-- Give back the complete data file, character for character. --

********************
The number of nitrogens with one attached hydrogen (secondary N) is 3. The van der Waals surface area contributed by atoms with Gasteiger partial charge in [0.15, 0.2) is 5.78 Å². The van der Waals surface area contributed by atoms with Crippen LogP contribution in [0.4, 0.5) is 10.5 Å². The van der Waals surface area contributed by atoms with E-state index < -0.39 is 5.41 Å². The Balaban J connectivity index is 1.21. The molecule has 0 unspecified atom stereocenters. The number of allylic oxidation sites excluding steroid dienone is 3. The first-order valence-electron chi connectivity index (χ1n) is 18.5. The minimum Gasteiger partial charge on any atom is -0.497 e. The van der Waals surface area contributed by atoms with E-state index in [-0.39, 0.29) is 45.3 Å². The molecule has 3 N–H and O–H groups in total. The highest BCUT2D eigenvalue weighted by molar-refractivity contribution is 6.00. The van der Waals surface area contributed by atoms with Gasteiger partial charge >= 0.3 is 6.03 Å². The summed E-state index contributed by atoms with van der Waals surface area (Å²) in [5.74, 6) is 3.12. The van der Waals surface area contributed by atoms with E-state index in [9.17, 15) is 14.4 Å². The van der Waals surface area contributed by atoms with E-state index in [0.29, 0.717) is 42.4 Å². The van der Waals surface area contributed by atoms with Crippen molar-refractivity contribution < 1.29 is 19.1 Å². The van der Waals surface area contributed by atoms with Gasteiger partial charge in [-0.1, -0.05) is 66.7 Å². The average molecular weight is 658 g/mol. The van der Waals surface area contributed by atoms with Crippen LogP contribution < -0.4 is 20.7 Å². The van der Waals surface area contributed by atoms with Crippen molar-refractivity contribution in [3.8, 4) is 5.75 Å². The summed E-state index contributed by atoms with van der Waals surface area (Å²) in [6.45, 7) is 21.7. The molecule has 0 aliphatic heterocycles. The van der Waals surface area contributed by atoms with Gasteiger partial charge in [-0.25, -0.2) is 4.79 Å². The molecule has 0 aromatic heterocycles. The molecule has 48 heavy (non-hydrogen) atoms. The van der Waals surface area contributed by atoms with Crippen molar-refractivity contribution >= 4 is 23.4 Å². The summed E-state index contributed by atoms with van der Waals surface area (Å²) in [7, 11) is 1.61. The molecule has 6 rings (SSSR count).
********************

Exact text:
The number of nitrogens with one attached hydrogen (secondary N) is 3. The van der Waals surface area contributed by atoms with Gasteiger partial charge in [0.15, 0.2) is 5.78 Å². The van der Waals surface area contributed by atoms with Crippen LogP contribution in [0.4, 0.5) is 10.5 Å². The van der Waals surface area contributed by atoms with E-state index < -0.39 is 5.41 Å². The Balaban J connectivity index is 1.21. The molecule has 0 unspecified atom stereocenters. The number of allylic oxidation sites excluding steroid dienone is 3. The first-order valence-electron chi connectivity index (χ1n) is 18.5. The minimum Gasteiger partial charge on any atom is -0.497 e. The van der Waals surface area contributed by atoms with E-state index in [-0.39, 0.29) is 45.3 Å². The molecule has 3 N–H and O–H groups in total. The highest BCUT2D eigenvalue weighted by molar-refractivity contribution is 6.00. The van der Waals surface area contributed by atoms with Gasteiger partial charge >= 0.3 is 6.03 Å². The summed E-state index contributed by atoms with van der Waals surface area (Å²) in [5.74, 6) is 3.12. The van der Waals surface area contributed by atoms with E-state index in [9.17, 15) is 14.4 Å². The van der Waals surface area contributed by atoms with E-state index in [0.29, 0.717) is 42.4 Å². The van der Waals surface area contributed by atoms with Crippen molar-refractivity contribution < 1.29 is 19.1 Å². The van der Waals surface area contributed by atoms with Gasteiger partial charge in [-0.1, -0.05) is 66.7 Å². The average molecular weight is 658 g/mol. The van der Waals surface area contributed by atoms with Crippen LogP contribution < -0.4 is 20.7 Å². The van der Waals surface area contributed by atoms with Crippen molar-refractivity contribution in [3.8, 4) is 5.75 Å². The summed E-state index contributed by atoms with van der Waals surface area (Å²) in [6.45, 7) is 21.7. The molecule has 0 aliphatic heterocycles. The van der Waals surface area contributed by atoms with Gasteiger partial charge in [-0.25, -0.2) is 4.79 Å². The molecule has 0 aromatic heterocycles. The molecule has 48 heavy (non-hydrogen) atoms. The van der Waals surface area contributed by atoms with Crippen molar-refractivity contribution >= 4 is 23.4 Å². The summed E-state index contributed by atoms with van der Waals surface area (Å²) in [7, 11) is 1.61. The molecule has 6 rings (SSSR count).